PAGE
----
Anyone who is 18 years of age or older has the legal right to make decisions for themselves. However, not all adults have the capacity to take care of themselves. In such cases, a conservatorship may be granted to allow another adult to provide care to an incapacitated adult.
What is an incapacitated adult?
Under Pennsylvania law, an incapacitated adult in Pennsylvania is generally defined as a person whose ability to evaluate and understand information is impaired so significantly that they are unable to manage their finances or meet requirements for their health and safety.
How to create a conservatorship
The person seeking to be conservator may file a petition with the court requesting to be appointed as conservator. During the hearing, the petitioner must prove that a conservatorship is necessary due to the person’s incapacitated state.
Conservatorships ae often very restrictive, and therefore, one will only be granted if the court truly believes it is necessary for the incapacitated person’s well-being. The court may also determine that other less-restrictive alternatives are enough.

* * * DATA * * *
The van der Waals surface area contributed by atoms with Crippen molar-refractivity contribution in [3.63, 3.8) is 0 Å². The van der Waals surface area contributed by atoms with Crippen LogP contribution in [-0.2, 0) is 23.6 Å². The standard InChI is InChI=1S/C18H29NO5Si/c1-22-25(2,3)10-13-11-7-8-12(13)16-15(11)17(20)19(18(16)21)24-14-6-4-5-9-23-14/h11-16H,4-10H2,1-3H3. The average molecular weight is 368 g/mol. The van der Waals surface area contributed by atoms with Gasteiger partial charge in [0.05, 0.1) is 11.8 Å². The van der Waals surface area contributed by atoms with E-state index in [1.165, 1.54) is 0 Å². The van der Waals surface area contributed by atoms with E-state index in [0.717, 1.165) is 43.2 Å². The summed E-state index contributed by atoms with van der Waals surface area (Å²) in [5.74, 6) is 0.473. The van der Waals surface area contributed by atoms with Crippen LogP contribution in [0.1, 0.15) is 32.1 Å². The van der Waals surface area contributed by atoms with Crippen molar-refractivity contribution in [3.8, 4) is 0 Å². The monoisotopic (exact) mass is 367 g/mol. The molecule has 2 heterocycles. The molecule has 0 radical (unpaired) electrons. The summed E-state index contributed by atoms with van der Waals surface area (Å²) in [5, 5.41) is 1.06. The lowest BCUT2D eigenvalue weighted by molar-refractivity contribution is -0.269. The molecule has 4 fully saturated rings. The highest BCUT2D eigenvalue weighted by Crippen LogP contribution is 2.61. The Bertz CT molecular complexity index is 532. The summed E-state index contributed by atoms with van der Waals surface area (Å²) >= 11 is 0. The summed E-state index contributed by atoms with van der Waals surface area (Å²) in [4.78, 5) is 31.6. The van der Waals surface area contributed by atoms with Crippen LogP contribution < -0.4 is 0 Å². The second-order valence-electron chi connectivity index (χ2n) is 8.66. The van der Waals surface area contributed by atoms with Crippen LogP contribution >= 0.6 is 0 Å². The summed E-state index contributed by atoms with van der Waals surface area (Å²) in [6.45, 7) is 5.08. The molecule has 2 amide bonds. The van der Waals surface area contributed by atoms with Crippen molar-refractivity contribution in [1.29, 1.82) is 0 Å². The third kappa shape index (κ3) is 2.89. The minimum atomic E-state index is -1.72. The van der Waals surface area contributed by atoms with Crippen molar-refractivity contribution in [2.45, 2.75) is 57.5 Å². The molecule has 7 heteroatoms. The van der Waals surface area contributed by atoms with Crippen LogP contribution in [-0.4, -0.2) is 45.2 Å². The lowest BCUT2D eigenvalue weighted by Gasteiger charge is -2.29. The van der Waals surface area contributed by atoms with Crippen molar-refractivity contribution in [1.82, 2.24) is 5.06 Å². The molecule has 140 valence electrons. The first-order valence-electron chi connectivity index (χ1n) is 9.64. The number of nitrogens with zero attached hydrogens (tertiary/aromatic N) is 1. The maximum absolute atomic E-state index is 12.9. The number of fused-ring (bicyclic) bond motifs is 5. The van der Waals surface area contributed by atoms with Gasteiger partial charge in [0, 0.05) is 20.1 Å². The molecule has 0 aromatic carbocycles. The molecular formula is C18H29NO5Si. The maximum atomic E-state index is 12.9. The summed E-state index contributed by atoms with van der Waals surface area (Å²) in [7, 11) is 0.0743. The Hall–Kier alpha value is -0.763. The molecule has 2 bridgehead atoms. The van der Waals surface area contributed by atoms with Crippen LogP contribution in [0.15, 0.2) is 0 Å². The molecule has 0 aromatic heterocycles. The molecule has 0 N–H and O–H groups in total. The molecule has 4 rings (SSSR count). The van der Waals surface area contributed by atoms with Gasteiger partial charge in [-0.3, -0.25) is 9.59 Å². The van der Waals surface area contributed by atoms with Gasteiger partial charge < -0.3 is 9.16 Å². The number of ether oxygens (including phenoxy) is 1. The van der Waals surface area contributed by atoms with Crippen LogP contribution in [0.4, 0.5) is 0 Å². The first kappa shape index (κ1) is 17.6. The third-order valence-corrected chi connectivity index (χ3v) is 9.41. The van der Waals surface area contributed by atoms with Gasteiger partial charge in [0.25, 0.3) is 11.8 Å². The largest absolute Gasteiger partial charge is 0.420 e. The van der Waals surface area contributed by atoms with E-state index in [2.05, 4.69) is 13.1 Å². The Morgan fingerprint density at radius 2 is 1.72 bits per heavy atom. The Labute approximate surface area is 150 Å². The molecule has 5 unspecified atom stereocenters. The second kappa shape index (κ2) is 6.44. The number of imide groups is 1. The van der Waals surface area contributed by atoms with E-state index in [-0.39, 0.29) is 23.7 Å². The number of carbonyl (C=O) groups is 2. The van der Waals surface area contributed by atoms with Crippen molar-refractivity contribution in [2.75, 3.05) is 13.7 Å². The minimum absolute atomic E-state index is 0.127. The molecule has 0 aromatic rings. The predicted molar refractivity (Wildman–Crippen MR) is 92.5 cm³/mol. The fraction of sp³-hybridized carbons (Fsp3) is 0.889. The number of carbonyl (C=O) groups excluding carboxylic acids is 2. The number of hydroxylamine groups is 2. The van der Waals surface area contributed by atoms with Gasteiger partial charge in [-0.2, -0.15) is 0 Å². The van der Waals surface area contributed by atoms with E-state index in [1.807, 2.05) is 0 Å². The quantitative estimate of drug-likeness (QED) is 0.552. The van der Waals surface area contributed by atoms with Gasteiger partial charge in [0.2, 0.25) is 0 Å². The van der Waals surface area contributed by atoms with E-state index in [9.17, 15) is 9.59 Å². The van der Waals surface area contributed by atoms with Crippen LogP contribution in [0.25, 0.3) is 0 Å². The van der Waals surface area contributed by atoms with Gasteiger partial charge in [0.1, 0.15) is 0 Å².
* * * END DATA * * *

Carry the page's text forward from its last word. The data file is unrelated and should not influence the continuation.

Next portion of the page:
What happens once the conservatorship is granted?
Generally, a conservator will have control of the incapacitated person’s estate. The conservator will have the power to manage their finances and make health care decisions on the incapacitated person’s behalf. The conservator will also manage the incapacitated persons’ day-to-day life and make sure they have what they need to become self-sufficient.
Conservatorships are often permanent, but the court may decide to end it if the once-incapacitated person can show they are no longer incapacitated and can take care of themselves.
Guardianships and conservatorships are useful tools to ensure that your loved ones receive the care they need.